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Title

Depression-resistant endophenotype in mice overexpressing cannabinoid CB 2 receptors

AuthorsGarcía-Gutiérrez, María Salud; Pérez-Ortiz, José Manuel; Gutiérrez-Adán, Alfonso; Manzanares, Jorge
Issue DateAug-2010
PublisherWiley-Blackwell
CitationBritish Journal of Pharmacology - Proceedings Supplement 160(7): 1773-1784 (2010)
AbstractBackground and purpose: The present study evaluated the role of CB 2 receptors in the regulation of depressive-like behaviours. Transgenic mice overexpressing the CB 2 receptor (CB2xP) were challenged with different types of acute and chronic experimental paradigms to evaluate their response in terms of depressive-like behaviours. Experimental approach: Tail suspension test (TST), novelty-suppressed feeding test (NSFT) and unpredictable chronic mild stress tests (CMS) were carried out in CB2xP mice. Furthermore, acute and chronic antidepressant-like effects of the CB 2 receptor-antagonist AM630 were evaluated by means of the forced swimming test (FST) and CMS, respectively, in wild-type (WT) and CB2xP mice. CB 2 gene expression, brain-derived neurotrophic factor (BDNF) gene and protein expressions were studied in mice exposed to CMS by real-time PCR and immunohistochemistry, respectively. Key results: Overexpression of CB 2 receptors resulted in decreased depressive-like behaviours in the TST and NSFT. CMS failed to alter the TST and sucrose consumption in CB2xP mice. In addition, no changes in BDNF gene and protein expression were observed in stressed CB2xP mice. Interestingly, acute administration of AM630 (1 and 3 mg·kg -1, i.p.) exerted antidepressant-like effects on the FST in WT, but not in CB2xP mice. Chronic administration of AM630 for 4 weeks (1 mg·kg -1; twice daily, i.p.) blocked the effects of CMS on TST, sucrose intake, CB 2 receptor gene, BDNF gene and protein expression in WT mice. Conclusion and implications: Taken together, these results suggest that increased CB 2 receptor expression significantly reduced depressive-related behaviours and that the CB 2 receptor could be a new potential therapeutic target for depressive-related disorders.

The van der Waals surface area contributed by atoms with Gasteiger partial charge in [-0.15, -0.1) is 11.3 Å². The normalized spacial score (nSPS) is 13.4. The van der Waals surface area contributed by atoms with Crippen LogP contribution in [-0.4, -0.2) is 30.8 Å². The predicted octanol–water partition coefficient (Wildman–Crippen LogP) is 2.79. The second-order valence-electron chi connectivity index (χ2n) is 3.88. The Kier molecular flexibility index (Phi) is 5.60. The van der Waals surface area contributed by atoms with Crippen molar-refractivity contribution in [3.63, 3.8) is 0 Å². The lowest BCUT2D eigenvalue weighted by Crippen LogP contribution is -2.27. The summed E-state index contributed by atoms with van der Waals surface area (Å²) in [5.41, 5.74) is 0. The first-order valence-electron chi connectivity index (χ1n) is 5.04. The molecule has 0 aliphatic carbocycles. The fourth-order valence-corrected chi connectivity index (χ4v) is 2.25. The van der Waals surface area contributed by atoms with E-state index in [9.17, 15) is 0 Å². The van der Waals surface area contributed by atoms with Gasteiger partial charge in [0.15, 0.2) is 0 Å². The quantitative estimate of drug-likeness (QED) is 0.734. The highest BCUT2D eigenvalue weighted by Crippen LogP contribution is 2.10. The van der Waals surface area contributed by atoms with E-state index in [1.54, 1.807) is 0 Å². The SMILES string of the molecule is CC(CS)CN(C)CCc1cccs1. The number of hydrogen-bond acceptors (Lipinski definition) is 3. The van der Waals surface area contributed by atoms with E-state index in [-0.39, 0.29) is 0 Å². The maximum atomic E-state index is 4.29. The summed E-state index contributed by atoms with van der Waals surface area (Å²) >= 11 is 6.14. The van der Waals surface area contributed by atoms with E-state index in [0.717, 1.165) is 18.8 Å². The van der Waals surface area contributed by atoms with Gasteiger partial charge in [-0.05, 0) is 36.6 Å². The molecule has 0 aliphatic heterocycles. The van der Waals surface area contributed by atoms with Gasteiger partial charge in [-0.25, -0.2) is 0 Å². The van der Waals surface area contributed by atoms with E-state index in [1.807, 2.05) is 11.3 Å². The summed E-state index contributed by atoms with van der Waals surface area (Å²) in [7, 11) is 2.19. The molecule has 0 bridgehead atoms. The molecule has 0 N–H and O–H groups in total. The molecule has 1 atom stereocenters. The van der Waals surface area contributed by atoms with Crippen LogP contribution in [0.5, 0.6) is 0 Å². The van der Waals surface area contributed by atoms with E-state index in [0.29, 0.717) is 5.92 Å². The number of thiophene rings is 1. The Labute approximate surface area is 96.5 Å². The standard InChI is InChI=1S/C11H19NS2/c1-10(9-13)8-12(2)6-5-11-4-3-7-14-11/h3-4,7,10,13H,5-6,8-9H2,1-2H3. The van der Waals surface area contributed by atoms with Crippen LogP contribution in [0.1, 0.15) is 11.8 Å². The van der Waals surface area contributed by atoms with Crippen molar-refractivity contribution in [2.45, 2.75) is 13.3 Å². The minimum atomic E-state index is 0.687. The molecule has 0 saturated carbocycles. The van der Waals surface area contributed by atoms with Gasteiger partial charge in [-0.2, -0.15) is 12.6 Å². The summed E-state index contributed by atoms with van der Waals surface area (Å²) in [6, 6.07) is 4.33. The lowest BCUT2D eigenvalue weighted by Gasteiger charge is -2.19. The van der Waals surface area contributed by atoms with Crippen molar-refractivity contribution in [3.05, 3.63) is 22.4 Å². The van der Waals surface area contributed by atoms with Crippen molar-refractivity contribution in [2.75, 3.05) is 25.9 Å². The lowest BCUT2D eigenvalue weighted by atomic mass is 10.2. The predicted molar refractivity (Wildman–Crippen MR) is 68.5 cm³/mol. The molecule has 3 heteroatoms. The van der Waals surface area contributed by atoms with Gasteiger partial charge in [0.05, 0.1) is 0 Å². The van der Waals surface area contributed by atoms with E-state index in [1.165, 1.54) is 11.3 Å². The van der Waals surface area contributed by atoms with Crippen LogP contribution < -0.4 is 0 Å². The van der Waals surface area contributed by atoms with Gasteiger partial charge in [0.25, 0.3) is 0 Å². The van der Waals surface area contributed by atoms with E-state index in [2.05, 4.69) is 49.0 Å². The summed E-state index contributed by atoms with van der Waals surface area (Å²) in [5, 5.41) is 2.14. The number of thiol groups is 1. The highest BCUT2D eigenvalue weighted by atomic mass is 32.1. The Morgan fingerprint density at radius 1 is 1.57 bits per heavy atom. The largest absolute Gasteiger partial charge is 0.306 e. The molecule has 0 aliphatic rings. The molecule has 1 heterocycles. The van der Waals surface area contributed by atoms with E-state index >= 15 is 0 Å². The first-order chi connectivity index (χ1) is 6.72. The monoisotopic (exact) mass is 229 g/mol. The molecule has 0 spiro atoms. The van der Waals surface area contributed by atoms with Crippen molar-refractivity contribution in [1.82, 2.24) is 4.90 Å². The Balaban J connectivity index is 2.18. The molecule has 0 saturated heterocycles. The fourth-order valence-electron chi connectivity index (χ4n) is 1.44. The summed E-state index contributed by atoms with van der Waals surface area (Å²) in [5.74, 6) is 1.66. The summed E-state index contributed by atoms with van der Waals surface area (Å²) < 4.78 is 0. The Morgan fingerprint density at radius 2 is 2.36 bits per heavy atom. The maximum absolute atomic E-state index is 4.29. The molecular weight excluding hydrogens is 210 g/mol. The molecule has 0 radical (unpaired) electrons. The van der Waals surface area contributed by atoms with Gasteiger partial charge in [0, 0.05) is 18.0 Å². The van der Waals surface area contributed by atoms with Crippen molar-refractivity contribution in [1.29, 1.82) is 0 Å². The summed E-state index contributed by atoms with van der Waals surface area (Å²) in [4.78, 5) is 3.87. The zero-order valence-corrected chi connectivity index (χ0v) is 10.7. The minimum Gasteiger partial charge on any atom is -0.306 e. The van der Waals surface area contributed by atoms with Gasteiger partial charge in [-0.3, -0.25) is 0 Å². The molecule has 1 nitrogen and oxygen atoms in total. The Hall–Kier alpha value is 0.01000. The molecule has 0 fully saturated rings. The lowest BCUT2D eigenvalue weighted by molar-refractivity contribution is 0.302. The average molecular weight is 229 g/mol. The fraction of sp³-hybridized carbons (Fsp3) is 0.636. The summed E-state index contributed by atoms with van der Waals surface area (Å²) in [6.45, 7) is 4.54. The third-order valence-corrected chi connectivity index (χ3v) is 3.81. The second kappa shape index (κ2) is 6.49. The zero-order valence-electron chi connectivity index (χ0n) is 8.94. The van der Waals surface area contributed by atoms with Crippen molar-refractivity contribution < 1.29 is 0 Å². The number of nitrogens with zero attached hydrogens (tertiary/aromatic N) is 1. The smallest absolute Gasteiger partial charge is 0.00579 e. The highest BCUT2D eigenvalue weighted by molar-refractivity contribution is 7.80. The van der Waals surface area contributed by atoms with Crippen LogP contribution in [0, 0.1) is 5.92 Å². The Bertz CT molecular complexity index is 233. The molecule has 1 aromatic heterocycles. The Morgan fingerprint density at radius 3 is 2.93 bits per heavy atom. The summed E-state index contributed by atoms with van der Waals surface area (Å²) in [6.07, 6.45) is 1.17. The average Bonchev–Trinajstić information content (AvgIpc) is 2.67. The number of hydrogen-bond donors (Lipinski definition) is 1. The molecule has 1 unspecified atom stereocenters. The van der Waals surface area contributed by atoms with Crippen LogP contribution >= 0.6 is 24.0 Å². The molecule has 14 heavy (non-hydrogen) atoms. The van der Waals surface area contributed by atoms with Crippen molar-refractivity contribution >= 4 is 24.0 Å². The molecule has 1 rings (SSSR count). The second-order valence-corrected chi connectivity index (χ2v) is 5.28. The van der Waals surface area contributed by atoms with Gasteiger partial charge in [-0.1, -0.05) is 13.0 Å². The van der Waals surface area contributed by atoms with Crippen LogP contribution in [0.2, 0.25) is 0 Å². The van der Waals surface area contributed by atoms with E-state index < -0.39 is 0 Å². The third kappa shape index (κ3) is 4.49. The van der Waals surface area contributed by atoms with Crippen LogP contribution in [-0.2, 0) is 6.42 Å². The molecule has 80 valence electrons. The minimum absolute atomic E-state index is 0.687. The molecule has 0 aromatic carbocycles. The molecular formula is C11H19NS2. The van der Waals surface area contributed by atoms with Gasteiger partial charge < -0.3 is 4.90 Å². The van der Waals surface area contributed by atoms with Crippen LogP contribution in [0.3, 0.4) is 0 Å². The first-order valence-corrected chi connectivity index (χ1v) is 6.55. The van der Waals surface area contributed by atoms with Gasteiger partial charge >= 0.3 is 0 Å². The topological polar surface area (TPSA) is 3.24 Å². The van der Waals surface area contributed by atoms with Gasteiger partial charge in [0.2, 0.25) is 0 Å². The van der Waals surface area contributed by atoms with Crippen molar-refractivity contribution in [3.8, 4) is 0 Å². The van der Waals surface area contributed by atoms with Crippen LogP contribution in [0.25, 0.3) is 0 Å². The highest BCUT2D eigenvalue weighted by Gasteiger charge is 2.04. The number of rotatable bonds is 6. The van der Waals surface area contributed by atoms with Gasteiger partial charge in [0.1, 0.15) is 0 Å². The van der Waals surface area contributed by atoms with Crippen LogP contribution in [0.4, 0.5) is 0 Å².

Description12 p., 5 figures, 2 tables and references.
Publisher version (URL)http://dx.doi.org/10.1111/j.1476-5381.2010.00819.x
URIhttp://hdl.handle.net/10261/56319
DOI10.1111/j.1476-5381.2010.00819.x
ISSN0007-1188
E-ISSN1476-5381
Appears in Collections:(IN) Artículos
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